August 12, 2012
Superpower Rivalry: US tries to pip China in Africa
by Bunn Nagara@http://www.thestar.com.my
The heavy-duty globetrotting of Hillary Clinton as US Secretary of State was bound to take in Africa sooner or later. Now it has done so with as much gusto and relish as a new colonial carve-up of the continent.
This was the “dark continent” before it was “discovered” by the white man, before the African could succumb to Western maladies from various illnesses to the “structural adjustments” imposed by Western-controlled multilateral lending agencies. And Africa today is the continent that Washington sees China moving into.
How could the world’s sole superpower let that go unchallenged, particularly when the moves come from the world’s fastest rising power?
China is seeking natural resources for its growth, scouring the earth from South America to Africa and anywhere else with potential. The US, coming from behind in Africa, wants to get even and then pip China at the post.Just what that means in real policy terms, or how that can benefit US interests, would have to be determined later.
So Clinton goes to nine countries in 11 days, posing with Nelson Mandela in South Africa and holding hands around campfires and singing Kumbaya from Benin, Ghana, Kenya and Malawi to Nigeria, Senegal, South Sudan and Uganda. All of it made for good diplomacy and even better feel-good US news copy.
However, some analysts observe that the US just does not have the funds to fulfil its African pledges.Predictably, Washington denied this was in competition with China over Africa. And like all such official denials, it was as good an unofficial confirmation as any.
Clinton’s African agenda was formally based on the White House white paper “US Strategy Toward Sub-Saharan Africa” produced just weeks before. This policy document aims to strengthen democracy, boost growth, promote peace and security, and encourage development.
Clinton asserted that the US had had a long history in Africa (before China), and it had been there for all the right and good reasons. But whether China is in the picture or not, US policymakers have a problem in credibly claiming both altruism and a long history in Africa.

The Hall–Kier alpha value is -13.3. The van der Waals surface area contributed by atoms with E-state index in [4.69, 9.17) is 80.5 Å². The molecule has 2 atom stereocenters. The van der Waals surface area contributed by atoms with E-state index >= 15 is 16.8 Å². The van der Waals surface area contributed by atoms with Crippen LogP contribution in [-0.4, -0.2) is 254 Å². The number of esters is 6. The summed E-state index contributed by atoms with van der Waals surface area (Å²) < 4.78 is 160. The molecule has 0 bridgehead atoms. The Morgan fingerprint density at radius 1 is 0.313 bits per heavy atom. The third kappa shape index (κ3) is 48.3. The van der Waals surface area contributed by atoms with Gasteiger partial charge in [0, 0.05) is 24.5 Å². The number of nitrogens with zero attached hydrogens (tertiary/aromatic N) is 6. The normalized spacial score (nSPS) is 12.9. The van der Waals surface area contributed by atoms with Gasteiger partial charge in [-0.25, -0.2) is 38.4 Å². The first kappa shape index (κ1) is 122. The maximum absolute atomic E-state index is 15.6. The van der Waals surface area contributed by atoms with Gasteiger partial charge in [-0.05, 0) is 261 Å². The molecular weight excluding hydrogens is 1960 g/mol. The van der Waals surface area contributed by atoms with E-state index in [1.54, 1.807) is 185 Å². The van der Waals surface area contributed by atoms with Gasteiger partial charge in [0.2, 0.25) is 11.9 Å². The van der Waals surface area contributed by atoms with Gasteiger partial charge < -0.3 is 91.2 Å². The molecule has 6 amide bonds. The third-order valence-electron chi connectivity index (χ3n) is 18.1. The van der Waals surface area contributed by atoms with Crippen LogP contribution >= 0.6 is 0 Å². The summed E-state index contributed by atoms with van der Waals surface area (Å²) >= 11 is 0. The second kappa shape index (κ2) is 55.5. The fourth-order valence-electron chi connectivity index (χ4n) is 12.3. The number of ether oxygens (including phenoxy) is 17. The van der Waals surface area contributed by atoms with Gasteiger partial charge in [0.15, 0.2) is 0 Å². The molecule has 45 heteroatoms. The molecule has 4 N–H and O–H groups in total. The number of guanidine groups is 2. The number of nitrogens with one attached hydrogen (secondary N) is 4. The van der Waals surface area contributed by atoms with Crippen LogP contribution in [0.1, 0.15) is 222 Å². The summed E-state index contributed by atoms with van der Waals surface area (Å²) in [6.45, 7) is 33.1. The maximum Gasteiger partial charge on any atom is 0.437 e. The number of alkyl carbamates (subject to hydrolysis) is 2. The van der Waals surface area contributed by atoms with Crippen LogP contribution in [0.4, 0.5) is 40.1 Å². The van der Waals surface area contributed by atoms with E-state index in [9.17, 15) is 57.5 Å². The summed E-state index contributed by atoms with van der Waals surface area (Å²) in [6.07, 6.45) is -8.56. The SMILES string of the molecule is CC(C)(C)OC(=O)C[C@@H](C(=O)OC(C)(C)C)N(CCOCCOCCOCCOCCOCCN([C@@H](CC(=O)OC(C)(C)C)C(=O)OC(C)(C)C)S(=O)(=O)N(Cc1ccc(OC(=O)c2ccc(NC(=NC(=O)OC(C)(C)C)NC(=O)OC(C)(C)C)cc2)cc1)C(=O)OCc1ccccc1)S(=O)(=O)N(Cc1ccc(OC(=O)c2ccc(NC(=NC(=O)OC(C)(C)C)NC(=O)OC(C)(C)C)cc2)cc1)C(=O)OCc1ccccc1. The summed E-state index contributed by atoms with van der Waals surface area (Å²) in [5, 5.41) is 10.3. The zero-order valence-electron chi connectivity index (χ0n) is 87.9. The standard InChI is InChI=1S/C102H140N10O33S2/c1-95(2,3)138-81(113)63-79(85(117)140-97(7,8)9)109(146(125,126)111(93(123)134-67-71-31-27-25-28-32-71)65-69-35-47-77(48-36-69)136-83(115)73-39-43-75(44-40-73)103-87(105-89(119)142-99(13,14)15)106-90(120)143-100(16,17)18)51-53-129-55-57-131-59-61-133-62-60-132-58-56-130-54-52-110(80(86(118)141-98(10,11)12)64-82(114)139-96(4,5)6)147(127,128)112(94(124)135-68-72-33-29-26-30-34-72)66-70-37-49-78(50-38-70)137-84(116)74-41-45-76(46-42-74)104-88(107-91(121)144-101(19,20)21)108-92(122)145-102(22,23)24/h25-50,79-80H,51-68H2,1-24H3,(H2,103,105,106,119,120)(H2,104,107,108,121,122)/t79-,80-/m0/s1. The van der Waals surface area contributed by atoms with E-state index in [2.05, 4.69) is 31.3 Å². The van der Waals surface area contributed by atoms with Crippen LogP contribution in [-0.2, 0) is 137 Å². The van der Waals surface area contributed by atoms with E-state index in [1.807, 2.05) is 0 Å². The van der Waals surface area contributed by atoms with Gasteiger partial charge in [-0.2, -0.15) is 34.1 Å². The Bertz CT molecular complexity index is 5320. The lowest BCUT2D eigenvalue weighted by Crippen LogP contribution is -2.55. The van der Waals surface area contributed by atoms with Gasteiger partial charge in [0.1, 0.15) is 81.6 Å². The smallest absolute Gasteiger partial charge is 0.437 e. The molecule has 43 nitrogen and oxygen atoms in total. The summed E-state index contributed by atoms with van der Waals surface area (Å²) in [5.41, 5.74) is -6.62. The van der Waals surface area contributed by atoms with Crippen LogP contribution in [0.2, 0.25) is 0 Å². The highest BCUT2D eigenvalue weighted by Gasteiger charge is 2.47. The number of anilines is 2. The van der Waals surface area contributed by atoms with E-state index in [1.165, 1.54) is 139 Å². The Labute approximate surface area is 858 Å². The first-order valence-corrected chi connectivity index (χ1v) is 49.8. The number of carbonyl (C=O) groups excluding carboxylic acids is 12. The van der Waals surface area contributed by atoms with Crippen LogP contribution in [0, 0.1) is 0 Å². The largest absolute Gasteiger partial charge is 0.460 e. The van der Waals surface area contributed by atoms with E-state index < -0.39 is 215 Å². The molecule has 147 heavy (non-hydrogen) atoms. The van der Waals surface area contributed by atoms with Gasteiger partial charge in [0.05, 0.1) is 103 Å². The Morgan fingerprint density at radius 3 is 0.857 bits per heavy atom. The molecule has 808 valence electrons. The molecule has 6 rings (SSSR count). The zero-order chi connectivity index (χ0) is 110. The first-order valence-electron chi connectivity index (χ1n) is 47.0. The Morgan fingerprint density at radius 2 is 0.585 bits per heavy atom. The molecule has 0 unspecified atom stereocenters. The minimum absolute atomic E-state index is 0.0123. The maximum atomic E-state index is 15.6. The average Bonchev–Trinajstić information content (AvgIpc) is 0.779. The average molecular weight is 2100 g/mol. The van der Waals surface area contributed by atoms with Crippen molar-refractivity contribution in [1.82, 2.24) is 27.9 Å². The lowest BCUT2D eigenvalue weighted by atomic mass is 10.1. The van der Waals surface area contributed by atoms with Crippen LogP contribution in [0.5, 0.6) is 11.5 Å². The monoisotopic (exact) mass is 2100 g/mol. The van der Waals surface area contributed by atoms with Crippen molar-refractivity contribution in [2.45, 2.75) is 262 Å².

Such claims of early US engagements typically neglect mentioning the slave trade from the late 15th century. This notorious denial of human rights through massive human trafficking involved the kidnap of countless African men in their prime over centuries by Europeans who sold them to Americans, setting back African development for generations.
Abraham Lincoln reputedly fought a civil war to end slavery only in the 19th century. That showed how embedded slavery had become in the New World, requiring a civil war to abolish.
Yet even this stain on Western history was predated by several decades by Admiral Zheng. He made three voyages to Africa in the early 15th century. These were Chinese trading missions that came to barter goods and not to extract vital human resources in a criminal fashion.
Later, Ronald Reagan’s administration infamously did business with the international pariah state of apartheid South Africa, while branding Mandela a terrorist leader. When questioned, Reagan called it “constructive engagement” to excuse his collaboration with a racist Pretoria.
Other US experiences elsewhere in Africa resulted in gross corruption and denial of human rights. From Rwanda and Somalia through Zaire (Democratic Republic of Congo), Equatorial Guinea and Ethiopia to Egypt and Libya today, the positive gains are not as rosy as they have been advertised.
More lately, the Obama administration overturned 10 years of hard work internationally by abruptly dumping a global arms trade treaty at the United Nations. Both legal and illegal arms and munitions supplies have devastated the developing world, notably Africa, which continues to lose thousands of lives and more than US$18bil (RM56bil) a year through armed conflict.